Mr. Patrisox. Any time!

Mr. BRADLEY. Any time during the period of the contract arrangement.

Mr. Danielson. Will the gentleman yield?
Mr. Patrison. Yes.

Mr. DANIELSON. How would you prevent this? If it's coming in by cable, or microwave, how do you black out this program?

Mr. Pattison. I think it's done by notification. The local station has notified the local CATV and says, “We have bought Bambi

Mr. DANIELSON. Or "I Love Lucy."
Mr. Pattison. But “Bambi" is more likely. (Laughter.)

I know you wanted to buy "Deep Throat"-(Laughter.] And then they can't show it, I guess.

I'm interested in what your proposal is, that you really eliminate the nonduplication rules, if we passed the copyright law.

Mr. BRADLEY. Yes, sir.

Mr. Patrison. Now, the normal argument, transmission or communications argument about that--without regard to copyrightwould have a very serious effect on the local transmission, the fractionalization of the local market. Particularly it would effect, for instance, the news programs that are produced locally. That is just about the only thing that is produced locally by local affiliates besides the “Dialing for Dollars" thing they have in the morning. The whole effort of the local affiliate is really in producing news, and that's about it; is that correct!

Mr. BRADLEY. Yes, sir; that is essentially correct.

Mr. PATTISON. Well, wouldn't there be a communications effect-never mind the copyright effect--wouldn't there be a communications effect if, in fact, the nonduplication rule were eliminated so you can always show things while the local news program is on? Wouldn't that have an effect on the local advertiser that usually sponsors local news?

Mr. BRADLEY. If I understand your question correctly and I hope I do—there is currently no prohibition against bringing in programs of an entertainment, or other nature, which compete with the local news.


Mr. BRADLEY. And certainly, I would admit that if the local news is not as attractive to the eyes of a viewer as something else, he is going to look at something else.

I think there might be a beneficial effect in this type of competition, it will sharpen up the local station so that he will make the news more attractive.

Mr. Parrison. Well, my point is, if you are going to show a duplicating program-not a news program, but "I Love Lucy,” which is a duplicating program which will be precluded from showing during the local news time, I mean

Mr. BRADLEY. I understand now, I did not understand your question.

Yes. The answer I gave, I guess, would apply here. Mr. PATTISON. My point is, isn't that basically, fundamentally, a matter of communications policy, as opposed to copyright policy; couldn't we leave that to the FCC?

In other words, we shouldn't be determining here in this committee whether local news is going to be heard and therefore, all you get is Walter Cronkite and John Chancellor, and the rest of the people. That is not really our area, and shouldn't that be left with the FCC?

Mr. BRADLEY. Well, I think, sir, that your question poses a theoretical possibility. In our efforts throughout the years to determine an instance of actual damage to a broadcaster we haven't found the first one; and we repeatedly asked for that. So, while there is some theoretical possibility, I think it's probably not a very real one.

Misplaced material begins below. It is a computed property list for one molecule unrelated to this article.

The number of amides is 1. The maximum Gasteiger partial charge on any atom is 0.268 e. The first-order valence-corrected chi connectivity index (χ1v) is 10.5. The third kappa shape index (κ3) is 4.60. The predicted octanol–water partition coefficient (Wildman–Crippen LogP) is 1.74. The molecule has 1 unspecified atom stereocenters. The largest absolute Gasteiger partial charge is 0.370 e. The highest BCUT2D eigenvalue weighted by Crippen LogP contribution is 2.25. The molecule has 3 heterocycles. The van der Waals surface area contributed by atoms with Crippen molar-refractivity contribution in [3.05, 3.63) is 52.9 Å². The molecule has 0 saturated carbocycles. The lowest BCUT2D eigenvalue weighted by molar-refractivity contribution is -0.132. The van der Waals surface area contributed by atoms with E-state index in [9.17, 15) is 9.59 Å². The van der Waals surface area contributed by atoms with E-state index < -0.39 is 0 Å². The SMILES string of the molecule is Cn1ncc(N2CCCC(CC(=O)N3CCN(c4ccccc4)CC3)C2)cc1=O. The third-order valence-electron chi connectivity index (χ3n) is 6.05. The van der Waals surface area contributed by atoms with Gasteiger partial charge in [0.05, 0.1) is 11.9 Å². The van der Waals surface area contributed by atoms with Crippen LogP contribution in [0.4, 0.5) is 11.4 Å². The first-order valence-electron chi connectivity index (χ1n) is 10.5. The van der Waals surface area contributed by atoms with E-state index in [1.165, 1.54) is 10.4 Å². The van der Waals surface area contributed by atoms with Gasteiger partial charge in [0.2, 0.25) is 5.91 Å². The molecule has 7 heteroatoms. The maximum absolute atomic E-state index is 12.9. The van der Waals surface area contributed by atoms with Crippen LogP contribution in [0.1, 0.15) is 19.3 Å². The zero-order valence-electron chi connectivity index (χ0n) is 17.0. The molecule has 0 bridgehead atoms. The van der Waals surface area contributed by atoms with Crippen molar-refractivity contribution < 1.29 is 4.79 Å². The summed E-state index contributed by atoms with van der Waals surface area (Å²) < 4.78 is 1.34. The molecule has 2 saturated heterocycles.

I think, too, that we have stood in the past on the position that if there is a demonstrated harm, we would like to know about it, and we are willing to talk about it and reason.

Mr. PATTISON. I just have one other question, and that relates to the whole issue of translators, dealt with on page 19 of your statement. I would just like to have you enlighten us a little bit more about that. I don't really understand the whole mechanism of that, how that works.

Mr. BRADLEY. A translator is a repeating device that is established in areas where there are holidays in the signals of the broadrasting station.

Mr. Pattison. And the translators are installed by whom?

Mr. BRADLEY. Well, they are variously owned. In some instances they are owned by the broadcasting station. In other instances they are owned by a group of local citizens; and in other instances by a government agency.

Mr. Pattison. And how does that affect

Mr. BRADLEY. Well, our point there, is that the bill does not now assess copyright liability to government-owned translators and we suggest that they are no different from anybody else.

Mr. PATTISON. What would the government own a translator for? Mr. BRADLEY. That would be a local government which would own


Mr. Patrison. Oh, I see, just to improve the signal for the local people.

Mr. BRADLEY. Yes, sir.
Mr. PATTISON. Or CATV could own a translator, couldn't it?
Mr. BRADLEY. I don't think so. I think the FCC would prohibit it.
Mr. PATTISON. OK. I have no further questions.

Mr. KASTEN MEIER. Mr. Bradley, I want to thank you on behalf of the committee for your contribution this morning, the excellent presentation of your association.

« iepriekšējāTurpināt »